Monday, January 18, 2010

Suburban Bliss

So, as I mentioned earlier, I have moved back to the land I grew up: the San Francisco Bay Area. And while I'm looking for a job (a super fun enterprise during this, the worst recession in 70 odd years) I'm living in the burbs.

I haven't lived in the suburbs since college, and even then I lived in a suburb that was, in essentials, not a suburb but an extension of the city. So while I was prepared for the obvious annoying things about suburbs, such as having to drive everywhere, I had forgotten some of the more covert annoying things about suburbs.

For instance, leaf blowers.

Can someone please explain leaf blowers to me? I don't really get their point since they just seem to blow leaves around and make a lot of noise, but every gardener in the burbs uses one. Including my mom's gardener. Ahem.

Front lawns.

I love lawns, really. I understand that grass wastes a lot of precious water, blah, blah, blah, but grass is also so nice to lounge on. Or play on. Except, when was the last time you ever saw someone lounging or playing on their front lawn. That's right. Never. What's the point of wasting all that precious resource on an ornamental front lawn?

Speaking of wasting water, the other day I was going for a jog and I noticed a hose that was turned on and spilling water straight into the gutter. I assumed that there COULDN'T be an Earthly reason why a person would do that on PURPOSE. I mean what possible reason would someone have for that? So naturally I assumed that the hose must have been left on accidentally, and as a good Samaritan, I should inform the owner of the house as such.

So I knocked on the door, and a man came to the door, and I politely informed him that his garden hose was turned on.

"Oh, yes. I'm going to turn that off soon. Thank you for your concern," he said before shutting the door.

I still have no explanation.

It's a weird, weird world out here in the burbs.


Sam said...

Lawns exist for dogs to shit on. The poop serves as decorative lawn art since there are many, many, multitudes of dog owners who DO NOT PICK UP AFTER THEIR DOGS.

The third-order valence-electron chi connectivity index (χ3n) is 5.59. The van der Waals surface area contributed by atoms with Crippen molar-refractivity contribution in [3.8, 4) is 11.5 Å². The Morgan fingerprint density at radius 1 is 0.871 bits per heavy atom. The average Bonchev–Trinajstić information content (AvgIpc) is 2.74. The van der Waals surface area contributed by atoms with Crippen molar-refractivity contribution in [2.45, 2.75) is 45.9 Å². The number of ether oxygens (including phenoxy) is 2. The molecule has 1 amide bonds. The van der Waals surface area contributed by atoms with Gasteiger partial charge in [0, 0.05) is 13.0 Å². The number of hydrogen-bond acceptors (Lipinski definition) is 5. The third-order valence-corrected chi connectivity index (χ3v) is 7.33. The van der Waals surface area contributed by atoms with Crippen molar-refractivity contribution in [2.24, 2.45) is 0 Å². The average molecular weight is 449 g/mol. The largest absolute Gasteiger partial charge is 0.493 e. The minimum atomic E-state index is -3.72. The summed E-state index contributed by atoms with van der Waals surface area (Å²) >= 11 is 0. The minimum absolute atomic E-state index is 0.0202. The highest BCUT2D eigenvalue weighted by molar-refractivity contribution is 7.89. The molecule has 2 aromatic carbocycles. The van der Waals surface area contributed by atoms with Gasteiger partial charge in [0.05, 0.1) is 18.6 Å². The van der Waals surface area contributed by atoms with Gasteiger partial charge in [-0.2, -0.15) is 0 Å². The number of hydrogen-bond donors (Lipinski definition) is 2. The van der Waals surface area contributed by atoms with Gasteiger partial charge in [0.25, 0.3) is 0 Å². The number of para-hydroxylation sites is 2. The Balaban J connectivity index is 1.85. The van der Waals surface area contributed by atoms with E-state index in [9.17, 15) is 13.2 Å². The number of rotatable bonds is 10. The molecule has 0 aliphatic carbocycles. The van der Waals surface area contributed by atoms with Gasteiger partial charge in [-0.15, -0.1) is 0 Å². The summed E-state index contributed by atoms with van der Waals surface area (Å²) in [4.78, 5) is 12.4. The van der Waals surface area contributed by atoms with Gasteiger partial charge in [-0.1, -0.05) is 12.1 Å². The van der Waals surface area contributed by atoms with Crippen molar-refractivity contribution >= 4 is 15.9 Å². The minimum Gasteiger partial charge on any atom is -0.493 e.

And I do not live in a suburb.

Farmer's Daughter said...

People are still using leaf blowers this time of year? It's more about the snow blowers here now.

Each day in the fall, my neighbor blows leaves into our yard from his (our yard is an old hay field, so we have only small trees we planted and not many leaves). Then, every night, the wind blows his leaves back from our yard into his yard. (And sometimes our trash cans or the cover for our grill, too. That's the way the wind blows around here.) It's a crazy cycle, I don't get why he does it every day.

As for our lawn, we seeded it but it's mostly made up of clover and hay creeping in from the surrounding fields. Lots of diversity, and we hardly ever water it because that diversity keeps it mostly green. I'll never get why people pull green weeds out of their lawn so they can grow green grass.

Crunchy Chicken said...

We have a ginundous front lawn, but I've never watered it. Or, really, done anything to it. It is a mix of clover and moss and who knows what else. It looks okay, but it is patchy and a tad lumpy. Oh well.

Stephanie said...

Leaf blowers have never made sense, and I don't understand why they exist.

belinda said...

I have to say I am soooooo glad that leaf blowers haven't really caught on to that extent over here (AUS). Contractors use them certainly but most homes certainly wouldn't have one, then again the whole idea of a spotless yard isn't that big here either.

Kind Regards

Katy said...

The guy sounds a lot like my dad. He probably had no idea the hose was on, but just didn't want to admit it.

Mia @ agoodhuman said...

Oh yes...the joy of the 'burbs. I've lived in the suburbs a couple of times, and the thing I hated the most was that I couldn't walk anywhere. I had to get in the car to get milk, or the paper or go out for coffee. There is so much to be said for walkable communities.

In Australia we were on water restrictions most of the time, so most lawns died in the summer. I never understood why everyone didn't start landscaping differently. I mean, why hold onto the idea of a big green lawn when it's never green anyway?

Lisa Nelsen-Woods said...

Lawns can serve a purpose as long as you plant grass seed that is native to your area. They prevent erosion and do all the wonderful things for the earth that other trees, bushes, and plants do. The key is to not go overboard when watering. The typical lawn only needs a few inches of water a week to live. Or so they tell me. I let Mother Nature water my lawn.

Chia-Yi said...

I live in NYC and I see some leafblowers too. They are for the lazy superintendents who can't use a broom or rake. Sometimes they use water to push leaves off of the sidewalk and that bothers me too.

Andy Swetz said...

Being a suburbanite all my life, I find that people are stuck in the mindset that what they've been doing for years shouldn't change. People seem to cut their lawns solely for curb appeal when the fact of the matter is that people have lost sight of the pleasures they have right under their noses. Some kind of change has to be initiated in neighborhoods to spark an enlightenment. Sure there are activist groups here and there but I think people living comfortably in the suburbs don't have motivation to change their comfortable wasteful ways. It's a sad truth but that's what happens when those that have the power to make a difference are oblivious.